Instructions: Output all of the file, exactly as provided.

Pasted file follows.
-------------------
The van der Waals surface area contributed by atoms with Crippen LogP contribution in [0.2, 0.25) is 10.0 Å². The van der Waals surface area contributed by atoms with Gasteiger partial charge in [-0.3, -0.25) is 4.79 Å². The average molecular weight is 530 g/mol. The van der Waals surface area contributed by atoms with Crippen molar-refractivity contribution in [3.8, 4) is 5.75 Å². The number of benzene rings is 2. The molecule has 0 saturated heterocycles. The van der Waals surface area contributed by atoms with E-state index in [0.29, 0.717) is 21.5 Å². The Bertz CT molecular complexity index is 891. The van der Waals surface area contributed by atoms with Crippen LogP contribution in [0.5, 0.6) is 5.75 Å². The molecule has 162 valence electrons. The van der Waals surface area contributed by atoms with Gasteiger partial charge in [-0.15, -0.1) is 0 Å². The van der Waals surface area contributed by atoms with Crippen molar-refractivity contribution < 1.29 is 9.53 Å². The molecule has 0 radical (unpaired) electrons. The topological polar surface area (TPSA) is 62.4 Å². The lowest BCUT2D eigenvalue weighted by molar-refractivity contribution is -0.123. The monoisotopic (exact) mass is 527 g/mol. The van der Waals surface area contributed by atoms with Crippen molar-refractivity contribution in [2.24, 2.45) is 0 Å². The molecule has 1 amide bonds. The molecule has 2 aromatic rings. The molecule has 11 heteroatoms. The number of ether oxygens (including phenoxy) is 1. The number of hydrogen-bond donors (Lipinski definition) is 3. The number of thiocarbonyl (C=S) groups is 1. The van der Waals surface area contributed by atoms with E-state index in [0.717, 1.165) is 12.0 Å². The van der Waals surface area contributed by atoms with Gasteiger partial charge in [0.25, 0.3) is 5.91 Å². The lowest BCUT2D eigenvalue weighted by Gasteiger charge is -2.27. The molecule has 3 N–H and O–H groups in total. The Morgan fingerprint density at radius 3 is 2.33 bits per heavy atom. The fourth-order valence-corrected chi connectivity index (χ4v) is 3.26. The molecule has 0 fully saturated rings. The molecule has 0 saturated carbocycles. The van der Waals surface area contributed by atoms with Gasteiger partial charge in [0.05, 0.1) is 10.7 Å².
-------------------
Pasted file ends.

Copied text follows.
The van der Waals surface area contributed by atoms with Crippen LogP contribution in [0.2, 0.25) is 10.0 Å². The van der Waals surface area contributed by atoms with Gasteiger partial charge in [-0.3, -0.25) is 4.79 Å². The average molecular weight is 530 g/mol. The van der Waals surface area contributed by atoms with Crippen molar-refractivity contribution in [3.8, 4) is 5.75 Å². The number of benzene rings is 2. The molecule has 0 saturated heterocycles. The van der Waals surface area contributed by atoms with E-state index in [0.29, 0.717) is 21.5 Å². The Bertz CT molecular complexity index is 891. The van der Waals surface area contributed by atoms with Crippen LogP contribution in [0.5, 0.6) is 5.75 Å². The molecule has 162 valence electrons. The van der Waals surface area contributed by atoms with Gasteiger partial charge in [-0.15, -0.1) is 0 Å². The van der Waals surface area contributed by atoms with Crippen molar-refractivity contribution < 1.29 is 9.53 Å². The molecule has 0 radical (unpaired) electrons. The topological polar surface area (TPSA) is 62.4 Å². The lowest BCUT2D eigenvalue weighted by molar-refractivity contribution is -0.123. The monoisotopic (exact) mass is 527 g/mol. The van der Waals surface area contributed by atoms with Crippen molar-refractivity contribution in [2.24, 2.45) is 0 Å². The molecule has 1 amide bonds. The molecule has 2 aromatic rings. The molecule has 11 heteroatoms. The number of ether oxygens (including phenoxy) is 1. The number of hydrogen-bond donors (Lipinski definition) is 3. The number of thiocarbonyl (C=S) groups is 1. The van der Waals surface area contributed by atoms with E-state index in [0.717, 1.165) is 12.0 Å². The van der Waals surface area contributed by atoms with Gasteiger partial charge in [0.25, 0.3) is 5.91 Å². The lowest BCUT2D eigenvalue weighted by Gasteiger charge is -2.27. The molecule has 3 N–H and O–H groups in total. The Morgan fingerprint density at radius 3 is 2.33 bits per heavy atom. The fourth-order valence-corrected chi connectivity index (χ4v) is 3.26. The molecule has 0 fully saturated rings. The molecule has 0 saturated carbocycles. The van der Waals surface area contributed by atoms with Gasteiger partial charge in [0.05, 0.1) is 10.7 Å².